Sama al-Masri: Egypt’s sassy, sexy satirist… should we take her seriously?

She's hit the headlines over the past three years for venting her frustrations to the Egyptian public in the most provoking of ways

Eman El-Shenawi
Eman El-Shenawi - Al Arabiya News
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She’s been described as sassy, racy, controversial and badmouthed. A barrage of other descriptions has also been hurled at her by local and international press, but many still can’t suss her out.

Egyptian belly dancer Sama al-Masri is currently in jail, detained for four days pending investigation into the television channel she owns, named Felool, which is Arabic for the word “remnants” – usually associated with officials from the era of former Egyptian President Hosni Mubarak.

But even her TV offering has left many confused. Padding her schedules with talk shows and satirical sketches that flaunt her political rants, Masri has hit the headlines over the past three years for venting her frustrations to the Egyptian public in the most provoking of ways.

But does her outrageous satire have a profound political point? Should Sama al-Masri be taken seriously?


“Sama al-Masri is a part of what the Egyptian public has had to battle with since the January 2011 uprising; a decline in moral and ethical progression in society,” Abdel Latif el-Menawy, Egyptian political analyst and former head of Egypt’s News Center, told Al Arabiya News on Monday.

“In politics, we witnessed a change in the ethical language of dialogue, and Sama al-Masri is a product of this,” he added.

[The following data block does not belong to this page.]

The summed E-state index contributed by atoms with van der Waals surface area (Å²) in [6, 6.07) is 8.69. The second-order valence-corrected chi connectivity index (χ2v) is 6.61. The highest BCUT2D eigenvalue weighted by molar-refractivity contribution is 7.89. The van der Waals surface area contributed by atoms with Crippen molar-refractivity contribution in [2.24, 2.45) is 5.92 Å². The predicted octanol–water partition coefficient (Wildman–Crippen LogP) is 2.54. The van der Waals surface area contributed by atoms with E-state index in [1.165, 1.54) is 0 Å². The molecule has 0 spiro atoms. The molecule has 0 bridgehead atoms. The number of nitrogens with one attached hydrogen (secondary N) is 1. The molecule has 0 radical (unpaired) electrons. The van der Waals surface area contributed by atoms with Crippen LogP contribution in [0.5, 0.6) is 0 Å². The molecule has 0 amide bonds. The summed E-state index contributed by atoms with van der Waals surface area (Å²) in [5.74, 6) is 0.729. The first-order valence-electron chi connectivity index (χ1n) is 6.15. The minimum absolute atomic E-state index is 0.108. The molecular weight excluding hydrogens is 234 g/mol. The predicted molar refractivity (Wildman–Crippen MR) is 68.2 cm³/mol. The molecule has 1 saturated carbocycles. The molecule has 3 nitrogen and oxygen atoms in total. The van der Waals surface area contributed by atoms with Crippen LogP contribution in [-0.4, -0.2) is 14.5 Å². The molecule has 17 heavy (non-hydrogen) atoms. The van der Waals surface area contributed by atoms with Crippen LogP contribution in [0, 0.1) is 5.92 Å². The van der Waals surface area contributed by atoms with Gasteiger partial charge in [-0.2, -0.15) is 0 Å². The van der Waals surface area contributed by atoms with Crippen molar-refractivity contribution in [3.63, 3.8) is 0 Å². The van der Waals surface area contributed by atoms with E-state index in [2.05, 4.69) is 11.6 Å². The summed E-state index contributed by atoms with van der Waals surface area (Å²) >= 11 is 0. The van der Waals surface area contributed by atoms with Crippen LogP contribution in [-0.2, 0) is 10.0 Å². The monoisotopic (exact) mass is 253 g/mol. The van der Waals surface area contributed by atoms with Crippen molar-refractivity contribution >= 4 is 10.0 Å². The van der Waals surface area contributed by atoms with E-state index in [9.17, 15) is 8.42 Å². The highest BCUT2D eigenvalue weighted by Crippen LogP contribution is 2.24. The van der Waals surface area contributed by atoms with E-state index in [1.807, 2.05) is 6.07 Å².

When the Muslim Brotherhood rose to power in 2012, celebrity and entertainment circles were abuzz with murmurs that the Islamists would impose new limits on censorship. Following this, the June 30, 2013 protests against Mursi famously featured prominent female celebrities, coming out to publicly oppose Muslim Brotherhood rule.

“Masri came out to defend herself against this, using her own approach to tackle the issue and at the time, society was becoming increasingly flawed with the change in the country’s political landscape,” Menawy added.

So what has Masry done to become one of Egypt’s most-talked about personalities?

One of her most prominent claims to fame was back in 2012, when she was involved with an Egyptian political figure dubbed the “Nose job MP.”


Anwar al-Balkimi, a Salafist MP from the ultraconservative Nour Party who rose to fame after it was revealed that he had undergone plastic surgery on his nose and was subsequently expelled from parliament, denied reports in 2012 that he was secretly married to the belly dancer.

According to reports back then, the state-linked al-Joumhouria newspaper initially reported she was married to the Salafist former member of the People’s Assembly. Masri had told the paper that she filed for a divorce from Balkimi after she found out that he was married to another woman.

Balkimi had been battling with both Masri’s allegations and the nose job incident, which he at first explained by claiming he had been mugged, with his party following a strict line of Islam that forbids cosmetic surgery as meddling in God's work.

When that scandal blew over, the Egyptian public was left with Masri’s incessant, plucky videos that spewed hate at the Muslim Brotherhood and former Islamist President Mohammad Mursi.

A quick YouTube search of the star’s name, and users are drowned in a salvo of seductive videos, which many don’t view as particularly seductive judging by comments that are endlessly ridiculing her.


She dances and sings to lyrics packed with political innuendos, accompanied with googly eyes for that extra comic punch that has knocked out the targets of her rants.

In one of her 2012 sketches, she attacked the then President Mursi for a failed “Renaissance Project” he and his Brotherhood group had promised Egypt during campaigns for presidency.

Her attacks come in the form of witty Egyptian slang, particularly when she is shown in part of the clip holding up mangoes, mocking comments Mursi recently made about the cost of the fruit, among other foods, becoming inexpensive since he took office.